Oh, and there are all the clever things that other writers do with FPPT. Patrick Ness, magnificently creating an illiterate boy with a voice and a world of his own. HM Castor, persuading me that she knows how Henry VIII thought, lived, loved and hated. How can something that feels so right be wrong?

I am mastering my addiction. All three projects that I am working on at the moment are safely in the past tense (although two of them are showing signs of…but no, no, I must resist!). I draw the line at re-drafting them into the third person, but I truly have no objection at all to reading books in the third person and I find, oooh, far more than 5% of them really excellent.  

 So, thank you for your support. Thank you for helping me break this terrible habit and thank you -  oh my God! Mr Pullman! Put down that knife! Aaaarggggggggh…..


Savita Kalhan said...

I completely agree that every story finds its own unique voice, whether it's FPPT or third person past, or whatever grabs you. If you write in a way that comes naturally to you, the character and the story and it works, then you're doing it right. Your trilogy works, Keren!
I'm more of a third person past kinda gal, but I have dipped my toes in FPPT, which I have to say I found harder to get my head round. It worked for that book, but my present WIP is back to the past!

Lily said...

I didn't realise it was an addiction! Maybe that's why I'm so reluctant to try it...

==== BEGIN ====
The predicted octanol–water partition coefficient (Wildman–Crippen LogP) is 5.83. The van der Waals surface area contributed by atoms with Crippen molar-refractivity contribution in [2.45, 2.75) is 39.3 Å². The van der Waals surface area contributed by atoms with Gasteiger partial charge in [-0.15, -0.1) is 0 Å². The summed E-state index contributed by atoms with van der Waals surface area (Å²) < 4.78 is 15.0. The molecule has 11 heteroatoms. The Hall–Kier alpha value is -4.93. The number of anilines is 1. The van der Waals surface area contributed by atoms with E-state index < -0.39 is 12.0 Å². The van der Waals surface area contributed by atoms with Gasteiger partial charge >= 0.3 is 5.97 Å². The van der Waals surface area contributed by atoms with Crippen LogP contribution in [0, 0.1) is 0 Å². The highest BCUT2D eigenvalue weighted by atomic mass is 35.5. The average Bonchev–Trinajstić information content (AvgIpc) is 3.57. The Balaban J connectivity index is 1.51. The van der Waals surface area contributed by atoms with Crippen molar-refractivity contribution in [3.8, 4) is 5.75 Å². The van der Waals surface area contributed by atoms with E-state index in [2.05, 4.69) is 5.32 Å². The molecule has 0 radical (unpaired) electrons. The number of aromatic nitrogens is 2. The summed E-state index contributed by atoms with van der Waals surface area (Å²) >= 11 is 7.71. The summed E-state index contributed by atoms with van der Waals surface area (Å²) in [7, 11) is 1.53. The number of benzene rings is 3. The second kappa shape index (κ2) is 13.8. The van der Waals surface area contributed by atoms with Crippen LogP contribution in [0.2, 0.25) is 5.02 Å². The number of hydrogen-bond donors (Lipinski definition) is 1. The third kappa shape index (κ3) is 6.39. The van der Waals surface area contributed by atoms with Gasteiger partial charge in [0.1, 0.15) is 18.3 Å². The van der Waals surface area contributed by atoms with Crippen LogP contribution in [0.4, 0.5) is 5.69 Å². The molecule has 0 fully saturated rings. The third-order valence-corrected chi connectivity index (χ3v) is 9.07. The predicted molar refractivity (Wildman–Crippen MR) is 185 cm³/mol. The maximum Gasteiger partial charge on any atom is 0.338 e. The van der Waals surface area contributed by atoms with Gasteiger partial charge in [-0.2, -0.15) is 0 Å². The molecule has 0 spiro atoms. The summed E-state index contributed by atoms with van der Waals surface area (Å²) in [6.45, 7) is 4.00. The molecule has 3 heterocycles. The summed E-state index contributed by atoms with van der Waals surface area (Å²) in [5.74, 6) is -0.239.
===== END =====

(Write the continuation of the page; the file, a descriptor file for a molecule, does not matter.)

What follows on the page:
Enjoyed your description of the thrills of FPPT - interesting that you feel it gives much more of a sense of loose threads and no neatly-tied endings- I feel the opposite, that a lot of FP books feel all neatly tied, and that's why I often don't enjoy them so much. However, I did realise after posting yesterday that a good many of my favourite books are in FP so... go figure (and I should think my opinions through a bit more before making them public)

But why have you decided to kick your enjoyable present-tense addiction for your next books?

fionadunbar said...

Hi Lily, well like Keren, I was curious about your aside "don’t get me started on first-person present tense" – it struck me that you found FPPT very annoying indeed, so it would be interesting to know exactly what you meant by that. Any examples of books written this way that you dislike especially, and for that reason?

I have enjoyed Keren's books, for example, immensely, and am actually trying out FPPT for the first time myself. I have written in both 1st person and 2nd person, but to date, always in the past tense. I started writing one book in the 3rd person and it felt flat and stilted; as soon as I switched to 1st person, it sprang to life. As for present tense – I've avoided it until now, but I was interested in trying it as I think it can work really well to give the reader a sense of events unfolding real-time, as it were.

Inbali Iserles said...